A trial of 75 hybrid heating systems installed in South Wales properties is intended to curb reliance on gas, while avoiding peak electricity costs through the use of smart technology
A hybrid heat project in South Wales designed to allow for “smart” switching between gas and electric systems is being put forward as an effective solution to help curb carbon emissions.
75 hybrid heating systems that combine efficient gas boilers with air source heat pumps were last year installed by PassivSystems in properties across Bridgend in South Wales with the aim to allow residents demand response services (DSR) to curb higher energy costs at times of peak demand.
The £5.2m ‘Freedom Project’ is largely the result of funding provided by the Network Innovation Allowance to electricity supplier Western Power Distribution and gas distribution network operator Wales & West Utilities.
PassivSystems is responsible for managing the current project and has developed the algorithms and architecture of the smart switching system, as well as recruiting homes involved in the trials.
A joint release on the trial project has argued that the flexible approach to gas and electric heating is intended to allow consumers to participate in sometimes profitable DSR programmes that were restricted to businesses or major energy users.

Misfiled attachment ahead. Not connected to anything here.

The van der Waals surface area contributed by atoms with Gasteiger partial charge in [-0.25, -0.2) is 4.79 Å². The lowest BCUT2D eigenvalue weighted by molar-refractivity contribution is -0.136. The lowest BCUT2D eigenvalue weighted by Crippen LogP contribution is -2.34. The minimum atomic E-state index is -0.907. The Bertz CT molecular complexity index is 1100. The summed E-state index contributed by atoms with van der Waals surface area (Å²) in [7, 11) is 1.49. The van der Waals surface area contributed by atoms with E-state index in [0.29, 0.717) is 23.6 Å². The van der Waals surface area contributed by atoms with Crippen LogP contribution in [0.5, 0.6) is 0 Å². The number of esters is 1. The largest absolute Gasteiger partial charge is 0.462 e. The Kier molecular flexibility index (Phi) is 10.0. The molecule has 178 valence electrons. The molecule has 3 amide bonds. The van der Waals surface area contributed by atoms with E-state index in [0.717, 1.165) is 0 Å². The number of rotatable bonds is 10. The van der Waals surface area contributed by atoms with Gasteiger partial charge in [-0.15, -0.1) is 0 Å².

The statement said, “This highly flexible approach has the potential to enable consumers to participate in DSR programmes. National Grid pays aggregators to reduce demand, which enables grid balancing without the need to generate more power to meet peak demands.”
PassivSystems chief executive Colin Calder has argued that hybrid solutions could be a major contributor towards decarbonising the UK’s heating needs and balancing demand on the electricity grid. Mr Calder added that this could be achieved while also benefitting consumers themselves.
He said, “Alongside reform of the capacity market, enabling householders to participate in demand side response will open the door for consumers to benefit financially from delivering a more flexible energy market.”
“Hybrid heating systems can move as much demand to gas as they like – they have complete load flexibility. The Freedom Project has demonstrated our ability to deliver DSR without the usual constraints that businesses face. We can share heat load between gas and electricity without compromising consumer comfort.”
With a full report on the Freedom Project due for release later this year, the system developers have claimed that initial results have found that the use of connected controls allows for “smart” switching to gas to avoid electricity capacity restrictions.